Trump's Inaugural Speech Was Radically Populist and Hypocritical

Time for a Reckoning

At the heart of the argument over the Hatzeva Maarav plan are the importance and value of the unique and pristine area of which a private company wishes to make use.

For decades, Israel has systematically destroyed its natural resources in almost every region. The state allowed the mining of the desert and initiated the draining of Hula Lake. It transformed the rivers into sewage channels and the southern part of the Dead Sea into industrial pools.

Some of the destruction was necessary, because it allowed for the construction of essential infrastructure and industries that provide livelihoods for thousands of workers. But now the time has come to conduct an environmental reckoning, to rehabilitate whatever is possible, and to save as much as possible of what has not yet been ruined.

The planning and construction council in the southern region will need to do this type of reckoning tomorrow when it discusses objections to the Hatzeva Maarav [West Mine] plan initiated by the Rotem Amfert Negev company. This is a 15-year plan for mining phosphates in the heart of an impressive wilderness area, adjacent to an ancient trade route.

Officials at Rotem Amfert Negev claim that there is no economically feasible alternative for the high-quality phosphate at the Hatzeva Maarav field. They argue that cancellation of the plan would lead to layoffs of workers who live in the Negev, an area that does not offer many employment possibilities, and that the plan would only harm a very limited area that would later be rehabilitated.

On the other side, environmental groups opposed to the plan argue that there are many contradictions in the data Rotem Amfert Negev presented on alternatives to phosphate mining, and that the damage would extend far beyond the mining site. The environmental groups cannot present to the public all of the information pertaining to the plan because the company insisted that its report on phosphate reserves remain confidential for commercial reasons.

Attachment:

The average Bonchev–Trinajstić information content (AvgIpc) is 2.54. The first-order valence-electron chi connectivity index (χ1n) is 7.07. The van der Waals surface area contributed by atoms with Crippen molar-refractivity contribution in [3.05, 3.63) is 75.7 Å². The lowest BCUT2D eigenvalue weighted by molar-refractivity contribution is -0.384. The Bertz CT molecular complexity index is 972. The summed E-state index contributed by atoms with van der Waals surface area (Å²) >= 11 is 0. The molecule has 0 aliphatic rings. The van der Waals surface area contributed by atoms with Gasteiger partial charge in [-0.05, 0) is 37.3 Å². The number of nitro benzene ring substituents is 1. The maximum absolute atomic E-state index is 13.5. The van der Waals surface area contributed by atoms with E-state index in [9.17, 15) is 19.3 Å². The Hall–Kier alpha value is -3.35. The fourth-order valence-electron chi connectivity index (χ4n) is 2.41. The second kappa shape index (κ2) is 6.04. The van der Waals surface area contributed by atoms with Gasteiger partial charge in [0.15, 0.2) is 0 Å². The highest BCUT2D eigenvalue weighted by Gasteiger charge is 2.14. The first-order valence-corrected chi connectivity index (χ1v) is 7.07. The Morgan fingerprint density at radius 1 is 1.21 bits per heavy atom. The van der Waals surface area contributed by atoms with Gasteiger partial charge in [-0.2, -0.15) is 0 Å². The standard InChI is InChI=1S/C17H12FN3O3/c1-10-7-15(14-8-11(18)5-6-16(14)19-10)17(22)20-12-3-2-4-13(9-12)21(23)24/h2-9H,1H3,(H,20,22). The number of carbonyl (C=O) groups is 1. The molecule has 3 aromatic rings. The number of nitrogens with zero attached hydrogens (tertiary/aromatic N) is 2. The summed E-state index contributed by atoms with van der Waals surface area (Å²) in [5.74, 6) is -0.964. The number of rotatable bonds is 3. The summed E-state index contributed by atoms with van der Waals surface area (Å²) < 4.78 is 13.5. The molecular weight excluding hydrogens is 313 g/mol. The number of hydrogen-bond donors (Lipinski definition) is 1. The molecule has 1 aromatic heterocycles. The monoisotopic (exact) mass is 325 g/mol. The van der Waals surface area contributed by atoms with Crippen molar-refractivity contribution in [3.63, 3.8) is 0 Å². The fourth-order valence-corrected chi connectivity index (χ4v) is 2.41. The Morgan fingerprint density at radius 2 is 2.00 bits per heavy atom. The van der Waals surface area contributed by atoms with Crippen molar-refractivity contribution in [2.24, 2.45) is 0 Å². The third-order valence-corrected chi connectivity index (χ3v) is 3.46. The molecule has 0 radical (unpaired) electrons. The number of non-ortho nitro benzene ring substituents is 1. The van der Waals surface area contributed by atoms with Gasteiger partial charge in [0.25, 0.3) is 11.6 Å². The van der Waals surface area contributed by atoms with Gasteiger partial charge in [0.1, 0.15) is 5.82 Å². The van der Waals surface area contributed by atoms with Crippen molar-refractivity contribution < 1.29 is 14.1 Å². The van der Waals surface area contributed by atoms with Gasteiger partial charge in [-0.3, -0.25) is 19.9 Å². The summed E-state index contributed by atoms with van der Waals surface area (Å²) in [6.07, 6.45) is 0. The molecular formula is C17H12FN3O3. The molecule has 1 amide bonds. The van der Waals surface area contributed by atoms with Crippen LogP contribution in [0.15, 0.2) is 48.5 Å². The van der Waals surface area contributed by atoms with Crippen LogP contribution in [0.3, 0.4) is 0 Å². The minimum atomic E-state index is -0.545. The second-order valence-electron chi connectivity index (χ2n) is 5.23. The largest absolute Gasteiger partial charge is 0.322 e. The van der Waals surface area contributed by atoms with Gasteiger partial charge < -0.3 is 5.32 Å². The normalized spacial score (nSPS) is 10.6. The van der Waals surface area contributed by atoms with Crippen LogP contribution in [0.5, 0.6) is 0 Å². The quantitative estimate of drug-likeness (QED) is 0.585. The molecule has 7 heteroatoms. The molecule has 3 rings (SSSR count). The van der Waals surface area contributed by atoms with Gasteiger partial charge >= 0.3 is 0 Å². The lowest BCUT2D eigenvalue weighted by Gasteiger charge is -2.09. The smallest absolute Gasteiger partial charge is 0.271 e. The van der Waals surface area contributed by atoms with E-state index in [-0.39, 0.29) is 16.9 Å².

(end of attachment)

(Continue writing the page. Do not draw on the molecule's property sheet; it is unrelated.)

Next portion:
At the heart of the argument over the Hatzeva Maarav plan are the importance and value of the unique and pristine area of which a private company wishes to make use. The company will not be able to restore it to its current condition, even with the best of intentions and most creative of landscape architects.

Rotem Amfert Negev officials argue that the desert is not a museum and that people live there with various needs. They are entirely correct, and among these needs should also be included desert tourism (which provides jobs) and the preservation of the uniqueness of the Negev's landscape and ecology. A long-term view should accord these needs more weight than considerations such as the shorter route and less expensive transport of phosphate from the Hatzeva Maarav field to the company's facilities - the reason the phosphate company prefers this site to an alternative site that is also available for mining, but is 15 kilometers away.

Quite a few experts have expressed their opinions about the Hatzeva Maarav plan. Tel Aviv University Professor Amotz Zahavi, one of the top zoologists in Israel, who has conducted research in the Arava for many years, provided a good description of the importance of the area designated for the Hatzeva Maarav plan and the impact of mining activity.

In the document of objections to the mining plan, Zahavi wrote: "When the northern region in Israel, as well as the Be'er Sheva area and Dimona, and the Eilat and Arava area will be densely settled, the mountainous and desert Negev will comprise the only nature area of a scope worthy of being called a national park. It will provide millions of citizens a large expanse for outings without residents and without causing damage, but, on the contrary, contributing to Israel's economy. Each additional injury to this area would diminish its value for generations. It will also be the only area in which leopards, wolves, vultures and other animals requiring expanses will be able to survive.

"The damage to the flora and fauna from mining activity is not confined to only one kilometer," Zahavi added. "It will also affect the adjacent areas and make them sterile from the perspective of the desert's special world of life."